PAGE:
A third (33%) of UK organisations are willing to drop skills requirements before any others as companies fight for talent.
Older people are falling out of the labour market at a high rate, often due to long-term ill health.
Nearly three quarters (72%) of UK managers who have recently quit their job said adequate training and support could have persuaded them to stay.
Headlines are all about rising costs at the moment. It’s not just food, fuel and heating. It’s affecting recruitment advertising too.
More than a third (36%) of employers expect vacant positions to stay unfilled for three to six months, according to new research from consultancy Howden Employee Benefits & Wellbeing.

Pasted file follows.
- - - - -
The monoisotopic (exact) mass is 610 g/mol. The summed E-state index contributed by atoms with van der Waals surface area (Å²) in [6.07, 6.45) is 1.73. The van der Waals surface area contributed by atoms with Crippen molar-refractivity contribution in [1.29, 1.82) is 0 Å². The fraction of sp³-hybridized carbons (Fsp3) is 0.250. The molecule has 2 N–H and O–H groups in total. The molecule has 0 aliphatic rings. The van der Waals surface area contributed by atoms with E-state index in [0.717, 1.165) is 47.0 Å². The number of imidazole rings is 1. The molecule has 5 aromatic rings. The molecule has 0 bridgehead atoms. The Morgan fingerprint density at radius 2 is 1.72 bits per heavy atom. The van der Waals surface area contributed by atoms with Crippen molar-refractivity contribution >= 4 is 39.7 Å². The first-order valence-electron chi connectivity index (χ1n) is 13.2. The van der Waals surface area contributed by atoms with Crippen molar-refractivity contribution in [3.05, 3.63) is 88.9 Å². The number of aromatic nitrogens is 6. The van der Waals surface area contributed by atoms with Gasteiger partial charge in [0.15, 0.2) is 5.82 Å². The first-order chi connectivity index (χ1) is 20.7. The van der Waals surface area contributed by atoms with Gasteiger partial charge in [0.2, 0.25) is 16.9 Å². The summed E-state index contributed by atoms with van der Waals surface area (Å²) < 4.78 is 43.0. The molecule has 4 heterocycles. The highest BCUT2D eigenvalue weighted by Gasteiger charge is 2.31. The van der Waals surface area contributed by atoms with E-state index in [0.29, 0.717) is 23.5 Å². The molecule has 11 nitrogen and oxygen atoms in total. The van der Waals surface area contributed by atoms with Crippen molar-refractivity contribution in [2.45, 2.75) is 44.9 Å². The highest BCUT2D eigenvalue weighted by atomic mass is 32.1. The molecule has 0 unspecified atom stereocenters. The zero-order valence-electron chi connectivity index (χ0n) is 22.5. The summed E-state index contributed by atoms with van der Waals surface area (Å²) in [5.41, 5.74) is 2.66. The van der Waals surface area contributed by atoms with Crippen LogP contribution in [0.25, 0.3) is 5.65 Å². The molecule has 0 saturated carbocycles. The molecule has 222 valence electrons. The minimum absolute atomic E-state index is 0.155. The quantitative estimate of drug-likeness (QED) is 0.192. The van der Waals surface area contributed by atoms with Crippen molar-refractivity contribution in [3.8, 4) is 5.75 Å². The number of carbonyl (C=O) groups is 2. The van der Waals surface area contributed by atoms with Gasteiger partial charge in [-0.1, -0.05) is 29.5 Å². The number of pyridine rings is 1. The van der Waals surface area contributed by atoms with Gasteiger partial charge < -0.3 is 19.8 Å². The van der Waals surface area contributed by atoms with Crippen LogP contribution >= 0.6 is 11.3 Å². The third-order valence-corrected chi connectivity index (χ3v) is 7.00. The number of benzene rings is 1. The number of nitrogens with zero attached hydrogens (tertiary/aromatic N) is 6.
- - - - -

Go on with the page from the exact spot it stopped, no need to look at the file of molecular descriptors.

Refugees can play a key part in relieving the skills shortage, and would benefit greatly from employment. But are employers ready and able?
Young people have swiftly returned to work since losing jobs in the pandemic, but many have had unequal opportunities when coming back to the workforce – or have fallen out of it altogether.
New research has revealed 50% of jobseekers from lower socio-economic backgrounds feel they are missing out on employment opportunities because the recruitment process is "unfair” towards them.